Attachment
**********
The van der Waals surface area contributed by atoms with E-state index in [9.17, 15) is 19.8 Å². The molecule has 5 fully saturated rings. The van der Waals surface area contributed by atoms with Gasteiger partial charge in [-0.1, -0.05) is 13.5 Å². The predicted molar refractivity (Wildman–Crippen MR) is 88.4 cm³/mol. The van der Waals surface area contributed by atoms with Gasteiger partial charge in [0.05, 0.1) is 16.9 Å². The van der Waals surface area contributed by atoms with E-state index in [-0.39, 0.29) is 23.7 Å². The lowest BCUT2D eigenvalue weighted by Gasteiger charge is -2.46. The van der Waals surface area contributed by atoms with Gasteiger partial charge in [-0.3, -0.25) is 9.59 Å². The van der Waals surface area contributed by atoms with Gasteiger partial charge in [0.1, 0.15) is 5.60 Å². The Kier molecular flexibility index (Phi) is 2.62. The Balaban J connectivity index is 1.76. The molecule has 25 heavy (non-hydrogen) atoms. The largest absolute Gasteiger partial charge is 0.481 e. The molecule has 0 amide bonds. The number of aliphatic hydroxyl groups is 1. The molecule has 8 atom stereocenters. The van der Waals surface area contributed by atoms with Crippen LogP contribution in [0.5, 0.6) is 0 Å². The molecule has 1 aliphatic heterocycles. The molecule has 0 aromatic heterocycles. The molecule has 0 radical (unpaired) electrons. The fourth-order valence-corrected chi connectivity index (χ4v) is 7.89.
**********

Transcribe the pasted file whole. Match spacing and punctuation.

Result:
The van der Waals surface area contributed by atoms with E-state index in [9.17, 15) is 19.8 Å². The molecule has 5 fully saturated rings. The van der Waals surface area contributed by atoms with Gasteiger partial charge in [-0.1, -0.05) is 13.5 Å². The predicted molar refractivity (Wildman–Crippen MR) is 88.4 cm³/mol. The van der Waals surface area contributed by atoms with Gasteiger partial charge in [0.05, 0.1) is 16.9 Å². The van der Waals surface area contributed by atoms with E-state index in [-0.39, 0.29) is 23.7 Å². The lowest BCUT2D eigenvalue weighted by Gasteiger charge is -2.46. The van der Waals surface area contributed by atoms with Gasteiger partial charge in [-0.3, -0.25) is 9.59 Å². The van der Waals surface area contributed by atoms with Gasteiger partial charge in [0.1, 0.15) is 5.60 Å². The Kier molecular flexibility index (Phi) is 2.62. The Balaban J connectivity index is 1.76. The molecule has 25 heavy (non-hydrogen) atoms. The largest absolute Gasteiger partial charge is 0.481 e. The molecule has 0 amide bonds. The number of aliphatic hydroxyl groups is 1. The molecule has 8 atom stereocenters. The van der Waals surface area contributed by atoms with Crippen LogP contribution in [0.5, 0.6) is 0 Å². The molecule has 1 aliphatic heterocycles. The molecule has 0 aromatic heterocycles. The molecule has 0 radical (unpaired) electrons. The fourth-order valence-corrected chi connectivity index (χ4v) is 7.89.